The Fourteenth Day by David G. Coleman
JFK and the Aftermath of the Cuban Missile Crisis: The Secret White House Tapes

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“A portrait of the JFK White House after the Cuban Missile Crisis as it really was . . . human and revealing.”—Evan Thomas

Popular history marks October 28, 1962, as the end of the Cuban Missile Crisis. Yet as JFK’s secretly recorded White House tapes reveal, the aftermath of the crisis was a political and diplomatic minefield. The president had to push hard to get Khrushchev to remove Soviet weaponry from Cuba without reigniting the volatile  situation, while also tackling midterm elections and press controversy. With a new preface that highlights recently declassified information, historian David G. Coleman puts readers in the Oval Office during the turning point of Kennedy’s presidency and the watershed of the Cold War.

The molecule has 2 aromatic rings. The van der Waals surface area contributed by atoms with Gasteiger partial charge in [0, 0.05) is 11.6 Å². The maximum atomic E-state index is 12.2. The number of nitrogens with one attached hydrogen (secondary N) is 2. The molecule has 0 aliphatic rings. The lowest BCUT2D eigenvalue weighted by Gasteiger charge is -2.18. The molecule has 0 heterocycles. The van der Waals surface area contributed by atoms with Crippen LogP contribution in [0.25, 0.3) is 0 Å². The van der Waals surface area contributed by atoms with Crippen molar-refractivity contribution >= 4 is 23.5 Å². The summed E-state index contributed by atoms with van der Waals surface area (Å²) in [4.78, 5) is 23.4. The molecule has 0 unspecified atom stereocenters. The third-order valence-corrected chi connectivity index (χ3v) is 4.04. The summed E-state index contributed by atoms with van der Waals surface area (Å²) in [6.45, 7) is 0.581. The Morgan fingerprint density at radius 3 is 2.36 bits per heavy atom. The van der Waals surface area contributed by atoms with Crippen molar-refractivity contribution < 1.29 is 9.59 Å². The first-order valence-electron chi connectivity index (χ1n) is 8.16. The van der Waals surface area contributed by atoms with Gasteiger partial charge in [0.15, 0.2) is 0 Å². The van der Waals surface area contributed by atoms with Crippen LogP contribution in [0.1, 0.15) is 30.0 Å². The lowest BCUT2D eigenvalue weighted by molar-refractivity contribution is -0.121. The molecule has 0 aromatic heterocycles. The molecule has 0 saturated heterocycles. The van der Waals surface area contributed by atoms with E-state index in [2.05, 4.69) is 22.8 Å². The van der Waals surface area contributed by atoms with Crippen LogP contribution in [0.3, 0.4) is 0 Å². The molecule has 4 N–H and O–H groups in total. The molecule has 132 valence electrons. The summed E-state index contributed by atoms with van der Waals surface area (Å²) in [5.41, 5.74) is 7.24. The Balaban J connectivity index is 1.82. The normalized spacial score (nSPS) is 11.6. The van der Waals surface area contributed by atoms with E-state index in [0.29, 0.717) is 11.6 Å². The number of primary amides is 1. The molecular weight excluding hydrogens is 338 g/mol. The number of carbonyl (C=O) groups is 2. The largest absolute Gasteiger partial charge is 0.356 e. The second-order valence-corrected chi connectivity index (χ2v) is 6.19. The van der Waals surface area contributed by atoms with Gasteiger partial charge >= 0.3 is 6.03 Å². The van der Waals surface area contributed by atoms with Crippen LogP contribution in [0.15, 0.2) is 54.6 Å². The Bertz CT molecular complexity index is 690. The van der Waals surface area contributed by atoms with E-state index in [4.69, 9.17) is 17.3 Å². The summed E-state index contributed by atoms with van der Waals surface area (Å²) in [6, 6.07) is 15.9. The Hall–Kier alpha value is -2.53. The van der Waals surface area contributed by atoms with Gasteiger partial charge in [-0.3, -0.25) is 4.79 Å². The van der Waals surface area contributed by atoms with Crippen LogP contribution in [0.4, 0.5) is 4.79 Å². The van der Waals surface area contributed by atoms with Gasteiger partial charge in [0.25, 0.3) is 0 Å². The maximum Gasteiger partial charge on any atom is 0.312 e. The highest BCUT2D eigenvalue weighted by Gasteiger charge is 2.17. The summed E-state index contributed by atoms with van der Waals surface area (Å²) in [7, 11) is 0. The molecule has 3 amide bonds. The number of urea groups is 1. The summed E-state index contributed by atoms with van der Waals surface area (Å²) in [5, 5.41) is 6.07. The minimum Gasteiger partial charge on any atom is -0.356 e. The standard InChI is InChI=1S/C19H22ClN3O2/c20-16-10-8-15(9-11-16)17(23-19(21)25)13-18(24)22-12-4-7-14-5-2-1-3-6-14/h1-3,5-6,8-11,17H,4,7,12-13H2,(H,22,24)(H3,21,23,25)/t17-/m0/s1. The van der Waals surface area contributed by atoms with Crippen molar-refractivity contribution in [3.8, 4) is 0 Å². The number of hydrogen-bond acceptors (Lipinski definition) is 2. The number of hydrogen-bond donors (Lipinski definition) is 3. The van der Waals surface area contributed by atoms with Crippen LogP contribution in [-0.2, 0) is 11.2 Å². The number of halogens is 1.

About David G. Coleman

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The director of the Miller Center's Presidential Recordings Program, David G. Coleman is a history professor at the University of Virginia. He lives in Arlington.
Published October 8, 2012 by W. W. Norton & Company. 288 pages
Genres: History, Political & Social Sciences. Non-fiction

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A historian looks at the crisis-related problems remaining on President John F. Kennedy's desk in the immediate wake of the Cold War's most dangerous moment.

Jun 26 2012 | Read Full Review of The Fourteenth Day: JFK and t...

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Norton & Company Product Description A fly-on-the-wall narrative of the Oval Office in the wake of the Cuban Missile Crisis, using JFK’s secret White House tapes.On October 28, 1962, Soviet Premier Nikita Khrushchev agree...

Oct 15 2012 | Read Full Review of The Fourteenth Day: JFK and t...

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